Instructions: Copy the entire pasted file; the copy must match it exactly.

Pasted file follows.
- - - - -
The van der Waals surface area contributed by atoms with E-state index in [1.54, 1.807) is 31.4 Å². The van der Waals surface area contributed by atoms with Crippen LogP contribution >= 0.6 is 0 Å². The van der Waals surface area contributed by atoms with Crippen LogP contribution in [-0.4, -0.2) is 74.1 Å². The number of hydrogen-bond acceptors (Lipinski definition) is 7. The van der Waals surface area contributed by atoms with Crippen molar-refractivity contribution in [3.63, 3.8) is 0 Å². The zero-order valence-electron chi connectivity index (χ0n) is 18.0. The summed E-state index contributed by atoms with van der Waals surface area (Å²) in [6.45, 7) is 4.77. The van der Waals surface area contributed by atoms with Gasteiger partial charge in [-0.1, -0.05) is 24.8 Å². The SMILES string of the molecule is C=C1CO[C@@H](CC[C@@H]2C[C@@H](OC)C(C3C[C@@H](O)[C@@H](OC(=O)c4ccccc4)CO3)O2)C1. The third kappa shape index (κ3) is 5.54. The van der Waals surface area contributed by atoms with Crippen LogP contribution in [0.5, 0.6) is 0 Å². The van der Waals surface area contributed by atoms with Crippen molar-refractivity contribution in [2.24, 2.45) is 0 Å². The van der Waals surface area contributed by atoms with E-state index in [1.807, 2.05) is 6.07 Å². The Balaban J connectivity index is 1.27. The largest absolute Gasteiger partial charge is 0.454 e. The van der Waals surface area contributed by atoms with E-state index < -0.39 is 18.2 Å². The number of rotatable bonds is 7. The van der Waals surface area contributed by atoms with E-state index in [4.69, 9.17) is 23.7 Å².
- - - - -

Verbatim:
The van der Waals surface area contributed by atoms with E-state index in [1.54, 1.807) is 31.4 Å². The van der Waals surface area contributed by atoms with Crippen LogP contribution >= 0.6 is 0 Å². The van der Waals surface area contributed by atoms with Crippen LogP contribution in [-0.4, -0.2) is 74.1 Å². The number of hydrogen-bond acceptors (Lipinski definition) is 7. The van der Waals surface area contributed by atoms with Crippen molar-refractivity contribution in [3.63, 3.8) is 0 Å². The zero-order valence-electron chi connectivity index (χ0n) is 18.0. The summed E-state index contributed by atoms with van der Waals surface area (Å²) in [6.45, 7) is 4.77. The van der Waals surface area contributed by atoms with Gasteiger partial charge in [-0.1, -0.05) is 24.8 Å². The SMILES string of the molecule is C=C1CO[C@@H](CC[C@@H]2C[C@@H](OC)C(C3C[C@@H](O)[C@@H](OC(=O)c4ccccc4)CO3)O2)C1. The third kappa shape index (κ3) is 5.54. The van der Waals surface area contributed by atoms with Crippen LogP contribution in [0.5, 0.6) is 0 Å². The van der Waals surface area contributed by atoms with Crippen molar-refractivity contribution in [2.24, 2.45) is 0 Å². The van der Waals surface area contributed by atoms with E-state index in [1.807, 2.05) is 6.07 Å². The Balaban J connectivity index is 1.27. The largest absolute Gasteiger partial charge is 0.454 e. The van der Waals surface area contributed by atoms with E-state index < -0.39 is 18.2 Å². The number of rotatable bonds is 7. The van der Waals surface area contributed by atoms with E-state index in [4.69, 9.17) is 23.7 Å².